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CRDA tells South Inlet residents its plans to move them out

CRDA tells South Inlet residents its plans to move them out

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Sandra Taliaferro, middle, resident of Metropolitan Plaza talks with Glenn Monroe, project development officer of the CRDA, during the first of three public hearings at Metropolitan Plaza last summer. Taliaferro is upset that she's moved from her home in anticipation of a redevelopment project, only to find out the project is now delayed.

Questions surrounding when residents will have to leave their homes in the South Inlet and how they will find new places to live abounded at public hearing Tuesday night.

Those who will soon be displaced to make way for a redevelopment project got their first taste of the process.

About 25 residents of the Metropolitan Plaza low rises attended the public meeting sponsored by the Casino Reinvestment Development Authority. The meeting was the first of three that will held this week. Those who live or own property in the area slated to become home to chic shopping and retail development were told the basics about moving reimbursements and relocation allowances.

Many residents had questions about the process and said they weren’t happy about the prospect of leaving their homes, but no arguments arose and the tone remained calm. The appraisal process is underway. Offers could be made to property owners by September and 90-day notices to vacate would be issued to property owners, said Bunny Rixey, CRDA’s director of real estate development.

That would mean that residents would have to leave their homes by December, though CRDA officials said there can be some flexibility as long as residents show that progress is being made.

Marie Tavarez, 30, has lived in the neighborhood with her three children for about four years. She said she sees the situation as an opportunity to make a fresh start and is considering moving to North Jersey. A security guard at Trump Taj Mahal Casino Resort, Tavarez said she would like to move north and find a job with more regular hours.

“It’s hard for me, you know. This is not life,” she said.

Though it’s not common, CRDA will assist residents who wish to move out of the city or even out of the state. In one case, the agency helped a resident affected by a project move to Kentucky to be with family. CRDA compiles a list of available rental properties and moving companies for the residents, among other things. As residents consider other properties, CRDA will cover expenses from tolls to cab fare or the agency will provide transportation.

“I don’t want anybody to worry when you walk out of here tonight that you’re not going to be taken care of by CRDA,” Rixey said.

The blocks included in the project are bordered by Connecticut, Rhode Island, Oriental and Pacific avenues. A few parcels on Oriental Avenue north to Vermont Avenue are also included, and the project’s boundaries could be extended in future phases. About 60 residences are included in the project’s boundaries.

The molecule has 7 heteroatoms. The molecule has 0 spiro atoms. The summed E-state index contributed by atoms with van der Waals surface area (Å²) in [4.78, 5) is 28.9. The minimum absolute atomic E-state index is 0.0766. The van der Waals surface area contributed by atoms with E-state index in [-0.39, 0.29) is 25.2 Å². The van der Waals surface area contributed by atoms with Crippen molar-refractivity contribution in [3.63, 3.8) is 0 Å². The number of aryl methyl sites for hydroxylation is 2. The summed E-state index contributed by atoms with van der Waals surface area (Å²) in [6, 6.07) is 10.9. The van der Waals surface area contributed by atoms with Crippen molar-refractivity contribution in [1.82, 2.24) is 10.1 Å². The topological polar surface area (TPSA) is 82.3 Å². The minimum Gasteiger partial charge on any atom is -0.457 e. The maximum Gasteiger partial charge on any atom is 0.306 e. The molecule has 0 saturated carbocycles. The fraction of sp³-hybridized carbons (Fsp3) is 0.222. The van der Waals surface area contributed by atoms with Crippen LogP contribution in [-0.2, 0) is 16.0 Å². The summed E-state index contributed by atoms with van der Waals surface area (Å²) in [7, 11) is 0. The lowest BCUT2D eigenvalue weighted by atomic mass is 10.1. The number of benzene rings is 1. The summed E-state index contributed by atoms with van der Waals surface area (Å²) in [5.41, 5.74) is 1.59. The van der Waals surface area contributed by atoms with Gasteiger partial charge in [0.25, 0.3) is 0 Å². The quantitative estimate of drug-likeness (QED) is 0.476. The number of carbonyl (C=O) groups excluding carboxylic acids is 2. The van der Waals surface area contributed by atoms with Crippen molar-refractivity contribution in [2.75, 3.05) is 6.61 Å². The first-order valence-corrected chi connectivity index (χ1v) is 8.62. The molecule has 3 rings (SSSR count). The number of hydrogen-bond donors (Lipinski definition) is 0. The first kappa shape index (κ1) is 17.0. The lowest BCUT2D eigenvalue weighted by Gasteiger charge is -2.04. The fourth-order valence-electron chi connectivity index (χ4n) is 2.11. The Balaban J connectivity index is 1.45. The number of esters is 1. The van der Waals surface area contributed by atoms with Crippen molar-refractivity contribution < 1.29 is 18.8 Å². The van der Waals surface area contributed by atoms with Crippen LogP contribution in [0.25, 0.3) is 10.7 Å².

A CRDA map of the project area on display at Tuesday’s meeting painted a vision of the inlet’s future. In additional to the mixed-use project, the map showed a park surrounding Absecon Lighthouse — also requiring property acquisition by CRDA — as well as the blocks from Delaware to Connecticut avenues where The Richard Stockton College of New Jersey may consider for a satellite campus.

South Inlet resident Paul Dalnoky wasn’t at Tuesday’s meeting and instead planned to attend one of the meetings later in the week. Dalnoky, who has lived in Atlantic City for about four years and has been in a South Inlet apartment for about year, said he’s not apprehensive about the possibility of moving.

For him, it’s the principle behind the move that bothers him. The redevelopment project with its new housing, shops and restaurants is poised to transform the South Inlet currently plagued with blight into a bustling neighborhood. That development will sit just blocks from the $2.4 billion megaresort Revel, which is required to invest in the project through a financing arrangement.

Dalnoky, however, says he believes the latest development project that will level parts of the neighborhood to make way for something new, caters too much to Revel’s interests and not enough to the residents’.

“They rolled in here and promised there would be jobs. I’d like to know who got the jobs,” said Dalnoky, who said he’s applied for several jobs at Revel but has always been rejected. “To me, Revel is being given to and is not giving anything back.”

CRDA has devoted an initial $1.2 million to the project. An arrangement with the New Jersey Economic Development Authority could provide as much as $50 million in loans.

Additional financing would come from Revel, which is committed to investing in the South Inlet neighborhood due to tax rebates received from EDA.

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